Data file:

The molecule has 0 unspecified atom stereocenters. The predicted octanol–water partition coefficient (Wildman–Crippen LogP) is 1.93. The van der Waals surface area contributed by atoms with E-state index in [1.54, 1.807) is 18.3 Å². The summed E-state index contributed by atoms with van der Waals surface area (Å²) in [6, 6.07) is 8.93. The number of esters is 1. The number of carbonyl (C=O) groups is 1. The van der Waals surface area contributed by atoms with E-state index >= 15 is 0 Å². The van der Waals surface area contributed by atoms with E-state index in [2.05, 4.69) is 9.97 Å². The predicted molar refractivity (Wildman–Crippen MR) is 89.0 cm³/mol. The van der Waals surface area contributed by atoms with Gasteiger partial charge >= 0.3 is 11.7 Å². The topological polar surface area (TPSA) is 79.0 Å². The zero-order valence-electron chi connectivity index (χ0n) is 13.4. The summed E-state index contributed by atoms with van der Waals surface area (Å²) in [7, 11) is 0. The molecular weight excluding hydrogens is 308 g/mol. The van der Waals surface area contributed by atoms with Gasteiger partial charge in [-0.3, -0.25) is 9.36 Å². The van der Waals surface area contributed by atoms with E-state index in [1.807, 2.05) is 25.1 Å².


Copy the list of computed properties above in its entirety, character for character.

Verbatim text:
The molecule has 0 unspecified atom stereocenters. The predicted octanol–water partition coefficient (Wildman–Crippen LogP) is 1.93. The van der Waals surface area contributed by atoms with E-state index in [1.54, 1.807) is 18.3 Å². The summed E-state index contributed by atoms with van der Waals surface area (Å²) in [6, 6.07) is 8.93. The number of esters is 1. The number of carbonyl (C=O) groups is 1. The van der Waals surface area contributed by atoms with E-state index >= 15 is 0 Å². The van der Waals surface area contributed by atoms with E-state index in [2.05, 4.69) is 9.97 Å². The predicted molar refractivity (Wildman–Crippen MR) is 89.0 cm³/mol. The van der Waals surface area contributed by atoms with Gasteiger partial charge >= 0.3 is 11.7 Å². The topological polar surface area (TPSA) is 79.0 Å². The zero-order valence-electron chi connectivity index (χ0n) is 13.4. The summed E-state index contributed by atoms with van der Waals surface area (Å²) in [7, 11) is 0. The molecular weight excluding hydrogens is 308 g/mol. The van der Waals surface area contributed by atoms with Gasteiger partial charge in [-0.3, -0.25) is 9.36 Å². The van der Waals surface area contributed by atoms with E-state index in [1.807, 2.05) is 25.1 Å².